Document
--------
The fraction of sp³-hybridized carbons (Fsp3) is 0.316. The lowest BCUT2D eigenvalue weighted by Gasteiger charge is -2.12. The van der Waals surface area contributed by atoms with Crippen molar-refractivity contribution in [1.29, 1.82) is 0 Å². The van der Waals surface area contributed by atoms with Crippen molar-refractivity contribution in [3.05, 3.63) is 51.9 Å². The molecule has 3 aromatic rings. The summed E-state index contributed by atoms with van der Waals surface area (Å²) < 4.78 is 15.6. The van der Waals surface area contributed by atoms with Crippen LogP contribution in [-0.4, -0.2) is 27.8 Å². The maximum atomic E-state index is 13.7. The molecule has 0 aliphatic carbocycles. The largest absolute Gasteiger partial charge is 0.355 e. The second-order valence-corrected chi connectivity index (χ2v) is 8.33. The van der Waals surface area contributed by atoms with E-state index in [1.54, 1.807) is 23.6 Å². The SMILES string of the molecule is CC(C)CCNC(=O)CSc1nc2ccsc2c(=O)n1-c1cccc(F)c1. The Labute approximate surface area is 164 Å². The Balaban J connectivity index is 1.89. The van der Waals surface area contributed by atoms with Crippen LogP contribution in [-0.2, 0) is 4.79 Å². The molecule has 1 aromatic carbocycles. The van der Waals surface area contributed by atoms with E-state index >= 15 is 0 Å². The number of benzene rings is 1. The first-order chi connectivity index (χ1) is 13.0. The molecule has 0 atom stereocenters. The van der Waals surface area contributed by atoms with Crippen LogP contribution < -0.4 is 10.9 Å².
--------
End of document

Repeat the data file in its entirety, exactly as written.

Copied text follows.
The fraction of sp³-hybridized carbons (Fsp3) is 0.316. The lowest BCUT2D eigenvalue weighted by Gasteiger charge is -2.12. The van der Waals surface area contributed by atoms with Crippen molar-refractivity contribution in [1.29, 1.82) is 0 Å². The van der Waals surface area contributed by atoms with Crippen molar-refractivity contribution in [3.05, 3.63) is 51.9 Å². The molecule has 3 aromatic rings. The summed E-state index contributed by atoms with van der Waals surface area (Å²) < 4.78 is 15.6. The van der Waals surface area contributed by atoms with Crippen LogP contribution in [-0.4, -0.2) is 27.8 Å². The maximum atomic E-state index is 13.7. The molecule has 0 aliphatic carbocycles. The largest absolute Gasteiger partial charge is 0.355 e. The second-order valence-corrected chi connectivity index (χ2v) is 8.33. The van der Waals surface area contributed by atoms with E-state index in [1.54, 1.807) is 23.6 Å². The SMILES string of the molecule is CC(C)CCNC(=O)CSc1nc2ccsc2c(=O)n1-c1cccc(F)c1. The Labute approximate surface area is 164 Å². The Balaban J connectivity index is 1.89. The van der Waals surface area contributed by atoms with Crippen LogP contribution in [-0.2, 0) is 4.79 Å². The molecule has 1 aromatic carbocycles. The van der Waals surface area contributed by atoms with E-state index >= 15 is 0 Å². The number of benzene rings is 1. The first-order chi connectivity index (χ1) is 13.0. The molecule has 0 atom stereocenters. The van der Waals surface area contributed by atoms with Crippen LogP contribution < -0.4 is 10.9 Å².